A watch tower overlooking Plymouth Sound is getting a new lease of life, thanks to an exciting, award-winning scheme to entice entrepreneurs with cracking ideas.
The ‘Liner Lookout’ stands on Plymouth’s world-famous Hoe and is one of a number of sites in the city centre and on Plymouth’s stunning waterfront being marketed for use under the Plymouth Your Space project.
Plymouth businessman Dave Morrish has worked with the Plymouth Your Space team to agree a short-term lease on the lookout for the next five years for deck chair hire, free games as well as refreshments.
He said: “We wanted to turn this quirky building into somewhere for local people, dog walkers and tourists to get something to eat and enjoy the amazing views.
“There’s nothing better than sitting on the world famous Hoe in a deck chair and looking out to sea. We want to hire out deck chairs as well as giant grass games for children. Every step of the way has been met with enthusiasm and support from the Council.”
Plymouth Your Space opens up opportunities for people to use space in the city in different ways, while not having to commit to long term lease arrangements. Ideas could include pop-up shops, art exhibitions, temporary cinemas, outside dance events, floating restaurants and cafes. It could also include temporary salons or bike repairs – there are no limits to the ideas.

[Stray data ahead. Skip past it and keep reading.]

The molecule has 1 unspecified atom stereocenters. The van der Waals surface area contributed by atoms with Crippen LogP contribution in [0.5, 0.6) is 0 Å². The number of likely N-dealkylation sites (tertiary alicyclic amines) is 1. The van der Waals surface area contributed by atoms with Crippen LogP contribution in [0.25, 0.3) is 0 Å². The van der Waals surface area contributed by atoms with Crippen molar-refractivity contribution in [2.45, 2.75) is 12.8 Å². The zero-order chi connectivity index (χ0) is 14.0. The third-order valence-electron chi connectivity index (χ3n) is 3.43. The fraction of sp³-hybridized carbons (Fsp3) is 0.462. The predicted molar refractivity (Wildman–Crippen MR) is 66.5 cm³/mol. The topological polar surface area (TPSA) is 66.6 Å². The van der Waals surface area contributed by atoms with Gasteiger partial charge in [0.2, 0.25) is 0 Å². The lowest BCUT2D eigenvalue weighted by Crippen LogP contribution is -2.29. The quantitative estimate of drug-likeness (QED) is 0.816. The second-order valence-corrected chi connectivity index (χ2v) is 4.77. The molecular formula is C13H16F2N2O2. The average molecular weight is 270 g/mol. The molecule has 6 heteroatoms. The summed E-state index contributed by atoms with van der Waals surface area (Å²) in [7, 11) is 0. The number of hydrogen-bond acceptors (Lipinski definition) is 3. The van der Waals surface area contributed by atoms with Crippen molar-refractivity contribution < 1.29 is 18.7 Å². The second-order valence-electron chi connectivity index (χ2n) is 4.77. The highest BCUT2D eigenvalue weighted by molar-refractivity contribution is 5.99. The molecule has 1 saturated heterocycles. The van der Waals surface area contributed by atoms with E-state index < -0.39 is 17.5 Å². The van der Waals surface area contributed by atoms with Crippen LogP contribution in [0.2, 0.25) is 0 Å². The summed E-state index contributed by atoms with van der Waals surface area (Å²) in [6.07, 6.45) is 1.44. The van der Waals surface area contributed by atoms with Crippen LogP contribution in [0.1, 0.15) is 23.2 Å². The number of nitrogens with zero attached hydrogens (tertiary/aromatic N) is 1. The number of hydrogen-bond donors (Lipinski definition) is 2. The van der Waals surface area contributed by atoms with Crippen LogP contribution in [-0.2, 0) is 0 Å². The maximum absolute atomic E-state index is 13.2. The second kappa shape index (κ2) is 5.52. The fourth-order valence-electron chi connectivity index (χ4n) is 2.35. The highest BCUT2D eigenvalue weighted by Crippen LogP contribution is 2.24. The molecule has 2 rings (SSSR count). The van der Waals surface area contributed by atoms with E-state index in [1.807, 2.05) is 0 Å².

The Plymouth Your Space project was recognised as a national exemplar earlier this year when it won the Association of Town & Centre Management’s Diversifying the Business Mix award.
The Council worked with partners to focus in the Business Improvement District areas, working with Plymouth Waterfront Partnership, Plymouth City Centre Company, Plymouth University and City College Plymouth to identify 20 sites including:
• the hard-standing terrace on the water’s edge at Pebblestone Beach
• space beneath El café on the water’s edge beneath Hoe Road
• the Lion’s Den – a former ‘gentlemen’s bathing area’ on the waterfront
• the roof and sun terrace of Tinside Lido
• empty city centre units, including along Cornwall Street
Council Leader Tudor Evans said: “I’m chuffed to bits to see this building come back to life. It’s a lovely building and its new use will help bring people up onto the Hoe.”’
Chris Arscott, Chair of Plymouth Waterfront Partnership said “It’s a simple concept but is important in terms of regeneration and job creation, key to opening up buildings long vacant, breathing new life into strategically important areas.”
A number of sites have successfully been brought back to life such as Rumpuscosy in an empty city centre shop on Derry’s Cross, and Flameworks ran in a city centre shop for the past two Christmas periods.
The Line Lookout is a small stone building which looks like a miniature castle turret and was built in the 1870s as a lookout for the big ships that called into the busy port of Plymouth. It has been boarded up for at least 20 years.